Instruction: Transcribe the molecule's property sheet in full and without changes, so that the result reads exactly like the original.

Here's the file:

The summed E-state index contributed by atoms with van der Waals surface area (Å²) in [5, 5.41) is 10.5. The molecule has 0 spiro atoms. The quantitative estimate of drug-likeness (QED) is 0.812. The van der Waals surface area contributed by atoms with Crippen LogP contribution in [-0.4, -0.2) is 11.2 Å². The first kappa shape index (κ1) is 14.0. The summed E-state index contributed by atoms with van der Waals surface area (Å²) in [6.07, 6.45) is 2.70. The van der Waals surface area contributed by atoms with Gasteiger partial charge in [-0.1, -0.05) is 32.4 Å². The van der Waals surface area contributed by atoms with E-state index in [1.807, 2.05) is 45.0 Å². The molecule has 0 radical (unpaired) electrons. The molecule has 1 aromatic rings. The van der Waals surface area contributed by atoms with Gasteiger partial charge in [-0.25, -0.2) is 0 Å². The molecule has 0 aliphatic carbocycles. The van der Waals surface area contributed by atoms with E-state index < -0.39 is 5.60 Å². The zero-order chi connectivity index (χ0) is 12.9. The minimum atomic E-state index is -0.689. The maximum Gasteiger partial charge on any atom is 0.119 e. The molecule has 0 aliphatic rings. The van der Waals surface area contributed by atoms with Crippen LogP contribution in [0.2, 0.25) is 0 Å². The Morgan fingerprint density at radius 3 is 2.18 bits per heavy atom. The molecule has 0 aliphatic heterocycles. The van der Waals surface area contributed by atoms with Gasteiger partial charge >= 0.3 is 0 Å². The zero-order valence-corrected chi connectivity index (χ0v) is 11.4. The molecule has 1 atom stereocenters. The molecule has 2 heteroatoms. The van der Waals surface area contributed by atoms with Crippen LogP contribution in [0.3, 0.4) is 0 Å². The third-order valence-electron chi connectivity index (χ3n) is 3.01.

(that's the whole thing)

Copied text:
The summed E-state index contributed by atoms with van der Waals surface area (Å²) in [5, 5.41) is 10.5. The molecule has 0 spiro atoms. The quantitative estimate of drug-likeness (QED) is 0.812. The van der Waals surface area contributed by atoms with Crippen LogP contribution in [-0.4, -0.2) is 11.2 Å². The first kappa shape index (κ1) is 14.0. The summed E-state index contributed by atoms with van der Waals surface area (Å²) in [6.07, 6.45) is 2.70. The van der Waals surface area contributed by atoms with Gasteiger partial charge in [-0.1, -0.05) is 32.4 Å². The van der Waals surface area contributed by atoms with E-state index in [1.807, 2.05) is 45.0 Å². The molecule has 0 radical (unpaired) electrons. The molecule has 1 aromatic rings. The van der Waals surface area contributed by atoms with Gasteiger partial charge in [-0.25, -0.2) is 0 Å². The molecule has 0 aliphatic carbocycles. The van der Waals surface area contributed by atoms with E-state index < -0.39 is 5.60 Å². The zero-order chi connectivity index (χ0) is 12.9. The minimum atomic E-state index is -0.689. The maximum Gasteiger partial charge on any atom is 0.119 e. The molecule has 0 aliphatic rings. The van der Waals surface area contributed by atoms with Crippen LogP contribution in [0.2, 0.25) is 0 Å². The Morgan fingerprint density at radius 3 is 2.18 bits per heavy atom. The molecule has 0 aliphatic heterocycles. The van der Waals surface area contributed by atoms with Gasteiger partial charge >= 0.3 is 0 Å². The zero-order valence-corrected chi connectivity index (χ0v) is 11.4. The molecule has 1 atom stereocenters. The molecule has 2 heteroatoms. The van der Waals surface area contributed by atoms with Crippen LogP contribution in [0.3, 0.4) is 0 Å². The third-order valence-electron chi connectivity index (χ3n) is 3.01.